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The Dynamics of Plant-Level Productivity in U.S. Manufacturing

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  • Arpad Abraham
  • Kirk White

Abstract

Using a unique database that covers the entire U.S. manufacturing sector from 1976 until 1999, we estimate plant-level total factor productivity for a large number of plants. We characterize time series properties of plant-level idiosyncratic shocks to productivity, taking into account aggregate manufacturing-sector shocks and industry-level shocks. Plant-level heterogeneity and shocks are a key determinant of the cross-sectional variations in output. We compare the persistence and volatility of the idiosyncratic plant-level shocks to those of aggregate productivity shocks estimated from aggregate data. We find that the persistence of plant level shocks is surprisingly low-we estimate an average autocorrelation of the plantspecific productivity shock of only 0.37 to 0.41 on an annual basis. Finally, we find that estimates of the persistence of productivity shocks from aggregate data have a large upward bias. Estimates of the persistence of productivity shocks in the same data aggregated to the industry level produce autocorrelation estimates ranging from 0.80 to 0.91 on an annual basis. The results are robust to the inclusion of various measures of lumpiness in investment and job flows, different weighting methods, and different measures of the plants’ capital stocks.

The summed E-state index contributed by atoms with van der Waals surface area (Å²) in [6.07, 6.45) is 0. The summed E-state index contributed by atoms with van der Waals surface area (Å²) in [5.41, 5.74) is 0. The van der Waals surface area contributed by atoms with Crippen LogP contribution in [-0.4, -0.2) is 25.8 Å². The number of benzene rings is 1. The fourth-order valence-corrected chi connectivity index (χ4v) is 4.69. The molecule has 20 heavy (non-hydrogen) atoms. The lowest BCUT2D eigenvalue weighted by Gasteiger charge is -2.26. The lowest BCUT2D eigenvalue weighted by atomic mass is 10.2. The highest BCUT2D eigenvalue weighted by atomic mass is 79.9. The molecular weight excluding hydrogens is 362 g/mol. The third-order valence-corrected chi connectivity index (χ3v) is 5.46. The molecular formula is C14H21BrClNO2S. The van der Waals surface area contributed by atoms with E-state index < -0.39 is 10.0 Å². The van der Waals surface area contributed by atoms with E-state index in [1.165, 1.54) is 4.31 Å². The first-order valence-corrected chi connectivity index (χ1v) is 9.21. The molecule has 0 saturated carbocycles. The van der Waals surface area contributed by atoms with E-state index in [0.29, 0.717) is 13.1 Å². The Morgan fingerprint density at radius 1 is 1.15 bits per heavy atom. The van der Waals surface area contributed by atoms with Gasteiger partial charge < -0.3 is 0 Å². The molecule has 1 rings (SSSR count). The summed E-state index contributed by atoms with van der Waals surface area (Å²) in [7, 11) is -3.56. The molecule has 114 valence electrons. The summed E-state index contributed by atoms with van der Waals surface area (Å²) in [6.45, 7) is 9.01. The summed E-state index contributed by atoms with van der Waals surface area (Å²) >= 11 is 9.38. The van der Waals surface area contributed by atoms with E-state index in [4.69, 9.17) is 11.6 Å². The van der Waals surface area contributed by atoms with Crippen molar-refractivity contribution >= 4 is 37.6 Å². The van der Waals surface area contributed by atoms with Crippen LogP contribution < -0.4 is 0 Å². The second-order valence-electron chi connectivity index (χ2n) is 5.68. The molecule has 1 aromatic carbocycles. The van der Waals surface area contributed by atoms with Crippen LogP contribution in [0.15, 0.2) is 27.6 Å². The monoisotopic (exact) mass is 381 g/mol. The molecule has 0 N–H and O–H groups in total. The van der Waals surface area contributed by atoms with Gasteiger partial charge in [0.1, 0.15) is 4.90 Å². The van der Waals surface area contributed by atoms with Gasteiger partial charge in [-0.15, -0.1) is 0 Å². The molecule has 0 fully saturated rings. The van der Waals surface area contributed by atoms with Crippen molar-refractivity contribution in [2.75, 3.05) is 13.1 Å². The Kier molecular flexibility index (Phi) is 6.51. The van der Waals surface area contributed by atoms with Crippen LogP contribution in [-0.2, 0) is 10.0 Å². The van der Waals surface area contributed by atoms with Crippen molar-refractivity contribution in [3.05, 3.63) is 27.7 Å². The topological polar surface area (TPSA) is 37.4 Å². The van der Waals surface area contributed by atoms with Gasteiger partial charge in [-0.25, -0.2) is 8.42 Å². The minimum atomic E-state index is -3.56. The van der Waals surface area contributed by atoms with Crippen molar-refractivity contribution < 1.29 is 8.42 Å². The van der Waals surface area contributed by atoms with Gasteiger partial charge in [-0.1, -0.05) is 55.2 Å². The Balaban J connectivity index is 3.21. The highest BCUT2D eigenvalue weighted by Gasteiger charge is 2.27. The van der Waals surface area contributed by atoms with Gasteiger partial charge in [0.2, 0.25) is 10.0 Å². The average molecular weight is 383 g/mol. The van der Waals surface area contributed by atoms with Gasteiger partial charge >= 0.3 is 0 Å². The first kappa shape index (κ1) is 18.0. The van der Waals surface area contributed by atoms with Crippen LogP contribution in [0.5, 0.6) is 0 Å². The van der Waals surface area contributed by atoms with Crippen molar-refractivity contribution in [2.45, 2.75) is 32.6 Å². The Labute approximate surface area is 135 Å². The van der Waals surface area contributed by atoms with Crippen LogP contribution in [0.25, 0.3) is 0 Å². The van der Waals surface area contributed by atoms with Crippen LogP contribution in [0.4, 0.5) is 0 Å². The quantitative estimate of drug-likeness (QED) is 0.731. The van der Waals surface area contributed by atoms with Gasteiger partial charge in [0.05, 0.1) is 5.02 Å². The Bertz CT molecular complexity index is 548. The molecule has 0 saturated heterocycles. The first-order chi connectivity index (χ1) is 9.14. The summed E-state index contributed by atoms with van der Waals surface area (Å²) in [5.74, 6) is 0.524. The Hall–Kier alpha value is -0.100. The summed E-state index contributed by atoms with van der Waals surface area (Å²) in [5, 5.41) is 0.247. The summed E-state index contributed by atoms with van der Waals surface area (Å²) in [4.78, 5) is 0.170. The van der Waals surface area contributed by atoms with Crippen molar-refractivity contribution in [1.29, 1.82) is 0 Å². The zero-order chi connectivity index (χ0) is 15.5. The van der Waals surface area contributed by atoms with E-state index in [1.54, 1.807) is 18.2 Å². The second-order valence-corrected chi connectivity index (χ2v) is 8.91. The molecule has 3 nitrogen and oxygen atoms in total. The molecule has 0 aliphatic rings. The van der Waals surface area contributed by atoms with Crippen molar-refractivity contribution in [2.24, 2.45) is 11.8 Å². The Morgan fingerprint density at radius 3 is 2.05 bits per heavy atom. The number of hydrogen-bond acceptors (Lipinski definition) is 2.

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File URL: ftp://ftp2.census.gov/ces/wp/2006/CES-WP-06-20.pdf
File Function: First version, 2006
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Bibliographic Info